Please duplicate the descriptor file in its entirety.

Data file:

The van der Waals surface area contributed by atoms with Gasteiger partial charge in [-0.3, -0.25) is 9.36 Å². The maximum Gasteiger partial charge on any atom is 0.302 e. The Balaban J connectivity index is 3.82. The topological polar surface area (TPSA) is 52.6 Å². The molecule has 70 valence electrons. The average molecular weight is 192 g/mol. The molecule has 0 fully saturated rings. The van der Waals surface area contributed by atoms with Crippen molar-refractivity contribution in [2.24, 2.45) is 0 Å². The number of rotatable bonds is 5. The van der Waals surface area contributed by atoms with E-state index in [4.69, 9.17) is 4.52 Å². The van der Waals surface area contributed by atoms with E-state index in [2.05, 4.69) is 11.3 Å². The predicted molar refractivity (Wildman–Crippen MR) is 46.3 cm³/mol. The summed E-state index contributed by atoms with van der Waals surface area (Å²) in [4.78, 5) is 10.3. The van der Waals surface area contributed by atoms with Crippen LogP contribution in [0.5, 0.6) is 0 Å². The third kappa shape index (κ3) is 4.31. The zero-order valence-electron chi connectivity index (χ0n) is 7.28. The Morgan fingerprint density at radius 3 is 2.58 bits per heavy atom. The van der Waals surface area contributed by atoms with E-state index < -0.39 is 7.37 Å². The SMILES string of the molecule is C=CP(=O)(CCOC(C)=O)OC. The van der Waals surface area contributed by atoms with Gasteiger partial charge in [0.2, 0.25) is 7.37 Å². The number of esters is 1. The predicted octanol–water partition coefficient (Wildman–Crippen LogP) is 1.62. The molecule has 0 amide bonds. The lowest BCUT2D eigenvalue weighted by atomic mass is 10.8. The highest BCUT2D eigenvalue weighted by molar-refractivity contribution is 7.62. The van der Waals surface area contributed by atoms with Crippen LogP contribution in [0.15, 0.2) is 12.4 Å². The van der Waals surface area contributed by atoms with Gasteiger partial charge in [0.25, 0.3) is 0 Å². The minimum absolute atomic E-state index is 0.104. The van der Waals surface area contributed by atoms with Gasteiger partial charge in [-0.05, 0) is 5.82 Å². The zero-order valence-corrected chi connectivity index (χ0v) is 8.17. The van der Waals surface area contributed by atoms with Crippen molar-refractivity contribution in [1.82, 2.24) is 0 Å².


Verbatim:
The van der Waals surface area contributed by atoms with Gasteiger partial charge in [-0.3, -0.25) is 9.36 Å². The maximum Gasteiger partial charge on any atom is 0.302 e. The Balaban J connectivity index is 3.82. The topological polar surface area (TPSA) is 52.6 Å². The molecule has 70 valence electrons. The average molecular weight is 192 g/mol. The molecule has 0 fully saturated rings. The van der Waals surface area contributed by atoms with Crippen molar-refractivity contribution in [2.24, 2.45) is 0 Å². The number of rotatable bonds is 5. The van der Waals surface area contributed by atoms with E-state index in [4.69, 9.17) is 4.52 Å². The van der Waals surface area contributed by atoms with E-state index in [2.05, 4.69) is 11.3 Å². The predicted molar refractivity (Wildman–Crippen MR) is 46.3 cm³/mol. The summed E-state index contributed by atoms with van der Waals surface area (Å²) in [4.78, 5) is 10.3. The van der Waals surface area contributed by atoms with Crippen LogP contribution in [0.5, 0.6) is 0 Å². The third kappa shape index (κ3) is 4.31. The zero-order valence-electron chi connectivity index (χ0n) is 7.28. The Morgan fingerprint density at radius 3 is 2.58 bits per heavy atom. The van der Waals surface area contributed by atoms with E-state index < -0.39 is 7.37 Å². The SMILES string of the molecule is C=CP(=O)(CCOC(C)=O)OC. The van der Waals surface area contributed by atoms with Gasteiger partial charge in [0.2, 0.25) is 7.37 Å². The number of esters is 1. The predicted octanol–water partition coefficient (Wildman–Crippen LogP) is 1.62. The molecule has 0 amide bonds. The lowest BCUT2D eigenvalue weighted by atomic mass is 10.8. The highest BCUT2D eigenvalue weighted by molar-refractivity contribution is 7.62. The van der Waals surface area contributed by atoms with Crippen LogP contribution in [0.15, 0.2) is 12.4 Å². The van der Waals surface area contributed by atoms with Gasteiger partial charge in [0.25, 0.3) is 0 Å². The minimum absolute atomic E-state index is 0.104. The van der Waals surface area contributed by atoms with Gasteiger partial charge in [-0.05, 0) is 5.82 Å². The zero-order valence-corrected chi connectivity index (χ0v) is 8.17. The van der Waals surface area contributed by atoms with Crippen molar-refractivity contribution in [1.82, 2.24) is 0 Å².